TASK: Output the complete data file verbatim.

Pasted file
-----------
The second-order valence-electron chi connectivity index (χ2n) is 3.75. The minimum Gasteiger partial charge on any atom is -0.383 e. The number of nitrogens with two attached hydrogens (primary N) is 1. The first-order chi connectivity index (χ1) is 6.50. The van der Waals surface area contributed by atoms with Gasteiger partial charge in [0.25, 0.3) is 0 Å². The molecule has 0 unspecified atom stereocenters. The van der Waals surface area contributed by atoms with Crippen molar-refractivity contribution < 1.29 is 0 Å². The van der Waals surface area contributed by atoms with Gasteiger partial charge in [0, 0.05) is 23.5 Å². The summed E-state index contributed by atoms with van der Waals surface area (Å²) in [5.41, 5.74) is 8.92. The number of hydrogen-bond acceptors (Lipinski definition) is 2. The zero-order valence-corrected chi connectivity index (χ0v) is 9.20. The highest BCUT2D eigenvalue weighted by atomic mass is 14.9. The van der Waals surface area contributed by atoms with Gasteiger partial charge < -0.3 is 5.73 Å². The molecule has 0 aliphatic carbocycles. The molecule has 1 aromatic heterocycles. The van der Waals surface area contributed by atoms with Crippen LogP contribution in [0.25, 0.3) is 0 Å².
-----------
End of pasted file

The second-order valence-electron chi connectivity index (χ2n) is 3.75. The minimum Gasteiger partial charge on any atom is -0.383 e. The number of nitrogens with two attached hydrogens (primary N) is 1. The first-order chi connectivity index (χ1) is 6.50. The van der Waals surface area contributed by atoms with Gasteiger partial charge in [0.25, 0.3) is 0 Å². The molecule has 0 unspecified atom stereocenters. The van der Waals surface area contributed by atoms with Crippen molar-refractivity contribution < 1.29 is 0 Å². The van der Waals surface area contributed by atoms with Gasteiger partial charge in [0, 0.05) is 23.5 Å². The summed E-state index contributed by atoms with van der Waals surface area (Å²) in [5.41, 5.74) is 8.92. The number of hydrogen-bond acceptors (Lipinski definition) is 2. The zero-order valence-corrected chi connectivity index (χ0v) is 9.20. The highest BCUT2D eigenvalue weighted by atomic mass is 14.9. The van der Waals surface area contributed by atoms with Gasteiger partial charge < -0.3 is 5.73 Å². The molecule has 0 aliphatic carbocycles. The molecule has 1 aromatic heterocycles. The van der Waals surface area contributed by atoms with Crippen LogP contribution in [0.25, 0.3) is 0 Å².